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December 10, 2009

Gesine Bullock-Prado: An Open Letter to All the Holiday Elves

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Gesine Bullock-Prado --- owner of Gesine Confectionary in Montpelier VT, and author of the memoir, CONFECTIONS OF A CLOSET MASTER BAKER --- shares memories of the extraordinary Christmases of her childhood, and the very special person responsible for bringing such joy to the holidays.

My mother, I’m convinced to this day, was part elf, imbued by the holiday spirits with the gift of conjuring joy from the seasons. She was German, a woman from the old world, where fairy tales were most often gruesome and fraught with danger but never without boatloads of magic. Even St. Nick --- he was a menacing wraith and not the jolly Saint we know, love, and never fear Stateside. But my mother, she harnessed these elements from her homeland, the scary Santa and the uncensored and bloody Grimm’s tales, and dressed them in fairy dust and celebration.

On December 6th, she pulled all the stops. It’s on this day that Santa comes, not on the 25th. And not only does he come early, he brings a ghoulish friend named Krampus. If you thought a scrawny, red velvet robe-wearing, scrappy bearded saint was scary, wait until you catch sight of his hell-hound helper. He’s one stinky demon, that guy. In many a German household, the matriarchs and patriarchs will enlist some poor schlubs to visit their homes on the 6th dressed as the aforementioned St. Nikolaus and Krampus and scare the hell out of their children. I’ve witnessed it firsthand, both as a child and as an adult.

As a matter of fact, I took my husband Ray to a small hamlet called Traunreuth in the deepest reaches of Bavaria so that he might partake in the fear fest that is St. Nikolaustag. We sat and watched as my cousin invited the dank twosome into her home, her gaggle of children waiting in horror. Each child was made to approach the Yuletide Freddie Kruger and atone for their myriad sins of the past year and maybe, just maybe, get a sack of treats in return. You see, St. Nikolaus brought with him a ledger and there was an accounting for each child’s actions written upon it. “Barbara! On August 16th of this year you promised to make your bed. Yet you left the house to play with your bed still a mess! What do you have to say for yourself!?!?!?!?” You can imagine that for a good week after this kind of intervention, German children everywhere keep their rooms spotless. Ray was suitably horrified.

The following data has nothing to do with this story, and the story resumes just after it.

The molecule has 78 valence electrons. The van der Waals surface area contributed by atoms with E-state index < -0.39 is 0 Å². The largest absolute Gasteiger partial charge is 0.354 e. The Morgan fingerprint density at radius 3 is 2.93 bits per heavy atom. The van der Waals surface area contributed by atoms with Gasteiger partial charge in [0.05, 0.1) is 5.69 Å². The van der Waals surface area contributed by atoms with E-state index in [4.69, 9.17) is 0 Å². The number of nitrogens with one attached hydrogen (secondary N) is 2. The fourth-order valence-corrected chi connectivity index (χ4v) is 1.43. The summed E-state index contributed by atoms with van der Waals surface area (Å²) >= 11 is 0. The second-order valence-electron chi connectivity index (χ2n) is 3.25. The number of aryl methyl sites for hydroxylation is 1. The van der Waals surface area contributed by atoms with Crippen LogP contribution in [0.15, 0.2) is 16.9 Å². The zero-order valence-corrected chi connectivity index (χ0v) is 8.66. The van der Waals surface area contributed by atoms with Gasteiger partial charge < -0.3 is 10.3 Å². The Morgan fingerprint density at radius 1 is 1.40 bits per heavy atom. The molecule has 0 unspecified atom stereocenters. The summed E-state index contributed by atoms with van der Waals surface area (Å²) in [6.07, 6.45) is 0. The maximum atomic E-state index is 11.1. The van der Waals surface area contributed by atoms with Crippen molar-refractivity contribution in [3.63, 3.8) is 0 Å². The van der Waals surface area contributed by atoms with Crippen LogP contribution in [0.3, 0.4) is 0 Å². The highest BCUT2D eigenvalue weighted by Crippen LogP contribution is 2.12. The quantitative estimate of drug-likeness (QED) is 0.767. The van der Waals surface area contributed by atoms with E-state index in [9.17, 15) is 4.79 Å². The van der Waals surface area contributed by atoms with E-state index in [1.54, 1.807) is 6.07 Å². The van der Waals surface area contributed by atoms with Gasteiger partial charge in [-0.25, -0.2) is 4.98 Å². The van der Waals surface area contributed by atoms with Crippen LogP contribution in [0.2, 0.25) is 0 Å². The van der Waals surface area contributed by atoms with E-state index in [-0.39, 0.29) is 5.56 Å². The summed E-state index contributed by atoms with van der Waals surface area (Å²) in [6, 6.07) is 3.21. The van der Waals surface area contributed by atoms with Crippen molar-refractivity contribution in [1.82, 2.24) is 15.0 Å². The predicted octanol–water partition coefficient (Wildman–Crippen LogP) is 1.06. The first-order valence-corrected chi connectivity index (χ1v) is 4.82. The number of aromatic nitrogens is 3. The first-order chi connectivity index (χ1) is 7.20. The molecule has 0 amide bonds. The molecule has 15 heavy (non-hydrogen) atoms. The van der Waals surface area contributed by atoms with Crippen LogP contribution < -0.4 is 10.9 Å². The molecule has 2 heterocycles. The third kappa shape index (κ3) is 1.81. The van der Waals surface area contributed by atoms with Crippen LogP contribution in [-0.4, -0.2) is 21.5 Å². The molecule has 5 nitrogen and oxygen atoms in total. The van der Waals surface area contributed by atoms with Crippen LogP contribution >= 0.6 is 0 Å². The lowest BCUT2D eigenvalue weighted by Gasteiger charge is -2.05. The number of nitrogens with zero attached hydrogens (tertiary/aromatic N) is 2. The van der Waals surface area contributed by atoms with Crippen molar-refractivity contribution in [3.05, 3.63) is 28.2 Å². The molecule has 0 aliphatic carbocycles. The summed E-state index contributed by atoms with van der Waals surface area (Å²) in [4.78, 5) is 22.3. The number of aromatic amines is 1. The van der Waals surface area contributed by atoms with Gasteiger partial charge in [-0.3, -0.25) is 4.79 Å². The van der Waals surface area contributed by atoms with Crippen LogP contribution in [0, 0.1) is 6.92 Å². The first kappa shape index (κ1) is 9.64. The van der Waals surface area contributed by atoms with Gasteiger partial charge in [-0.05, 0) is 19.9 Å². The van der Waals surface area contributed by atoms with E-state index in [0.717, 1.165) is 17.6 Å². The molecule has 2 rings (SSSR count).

But my mother, she kept the magic of the moment and took out the terror. She’d never go so far as to enlist a carny to dress in Santa’s rags and scare the bejeezus out of us. Instead, she gave us hints of the bearded one’s presence, exclaiming on cue at 7pm on the 6th that she might have heard something peculiar outside and shouldn’t we go take a look? Lo and behold, a flash of red cloak would round the corner of the house, and before we could take flight and catch whomever the creature was, we’d stop short just outside the door’s threshold in awe. There would be two glorious red stockings overflowing with a sweet bounty that would keep any kid glued in place.

To this day, I’ve never figured out how she stage-directed all her holiday surprises so beautifully. On Easter, the baskets jam-packed with German sweet delicacies would find themselves precariously perched atop the highest tree limb in the back yard. On Christmas Eve, we come home from a last-minute shopping jag to find a Christmas tree miraculously standing in the living room, festooned with small candles and brimming with hand-carved wooden ornaments where just a few hours before, there had been nothing.

These days, it appears that ‘tis the season primarily for presents and material things. But no matter the hoopla around Black Friday and Cyber Monday and all that stuff we end up taking home and in debt over, it’s the moments of pure delight and innocent wonder that make this time of year singularly revered. So to all of you elves out there who eschew the easy route of using your credit card to make the season bright and instead take it upon yourselves to
cultivate divine moments for those you love, I say thank you because like my mother, you’re one of those rare magic creatures that make the holiday season truly joyful.

-- Gesine Prado Bullock

Later this afternoon, Heather Gudenkauf thinks back to some treasured childhood possessions and how close she came to losing them after a rash decision.